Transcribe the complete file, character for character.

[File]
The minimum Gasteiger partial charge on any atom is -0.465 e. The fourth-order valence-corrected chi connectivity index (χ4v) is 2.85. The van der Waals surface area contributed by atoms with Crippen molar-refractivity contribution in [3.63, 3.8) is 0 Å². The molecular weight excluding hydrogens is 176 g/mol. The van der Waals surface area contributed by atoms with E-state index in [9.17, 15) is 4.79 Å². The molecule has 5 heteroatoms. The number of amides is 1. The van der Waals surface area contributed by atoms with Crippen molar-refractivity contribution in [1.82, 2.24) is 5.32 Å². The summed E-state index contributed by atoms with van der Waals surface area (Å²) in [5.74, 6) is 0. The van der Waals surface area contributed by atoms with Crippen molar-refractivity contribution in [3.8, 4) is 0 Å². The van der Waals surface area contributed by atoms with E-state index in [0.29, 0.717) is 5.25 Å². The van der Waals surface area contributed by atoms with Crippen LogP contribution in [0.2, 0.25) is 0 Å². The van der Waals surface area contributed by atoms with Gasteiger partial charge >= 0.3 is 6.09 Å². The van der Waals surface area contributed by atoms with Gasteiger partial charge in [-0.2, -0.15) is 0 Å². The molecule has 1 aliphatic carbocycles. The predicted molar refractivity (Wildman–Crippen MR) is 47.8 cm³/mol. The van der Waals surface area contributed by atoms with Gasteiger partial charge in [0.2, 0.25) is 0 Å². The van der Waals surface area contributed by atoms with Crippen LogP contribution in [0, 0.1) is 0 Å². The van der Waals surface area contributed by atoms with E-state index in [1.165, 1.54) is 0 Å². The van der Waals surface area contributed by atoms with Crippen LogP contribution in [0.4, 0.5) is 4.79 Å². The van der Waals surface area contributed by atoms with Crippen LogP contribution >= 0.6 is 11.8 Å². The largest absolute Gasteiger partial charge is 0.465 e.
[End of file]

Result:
The minimum Gasteiger partial charge on any atom is -0.465 e. The fourth-order valence-corrected chi connectivity index (χ4v) is 2.85. The van der Waals surface area contributed by atoms with Crippen molar-refractivity contribution in [3.63, 3.8) is 0 Å². The molecular weight excluding hydrogens is 176 g/mol. The van der Waals surface area contributed by atoms with E-state index in [9.17, 15) is 4.79 Å². The molecule has 5 heteroatoms. The number of amides is 1. The van der Waals surface area contributed by atoms with Crippen molar-refractivity contribution in [1.82, 2.24) is 5.32 Å². The summed E-state index contributed by atoms with van der Waals surface area (Å²) in [5.74, 6) is 0. The van der Waals surface area contributed by atoms with Crippen molar-refractivity contribution in [3.8, 4) is 0 Å². The van der Waals surface area contributed by atoms with E-state index in [0.29, 0.717) is 5.25 Å². The van der Waals surface area contributed by atoms with Crippen LogP contribution in [0.2, 0.25) is 0 Å². The van der Waals surface area contributed by atoms with Gasteiger partial charge >= 0.3 is 6.09 Å². The van der Waals surface area contributed by atoms with Gasteiger partial charge in [-0.2, -0.15) is 0 Å². The molecule has 1 aliphatic carbocycles. The predicted molar refractivity (Wildman–Crippen MR) is 47.8 cm³/mol. The van der Waals surface area contributed by atoms with Gasteiger partial charge in [0.2, 0.25) is 0 Å². The van der Waals surface area contributed by atoms with Crippen LogP contribution in [0, 0.1) is 0 Å². The van der Waals surface area contributed by atoms with E-state index in [1.165, 1.54) is 0 Å². The van der Waals surface area contributed by atoms with Crippen LogP contribution in [0.4, 0.5) is 4.79 Å². The van der Waals surface area contributed by atoms with Crippen LogP contribution >= 0.6 is 11.8 Å². The largest absolute Gasteiger partial charge is 0.465 e.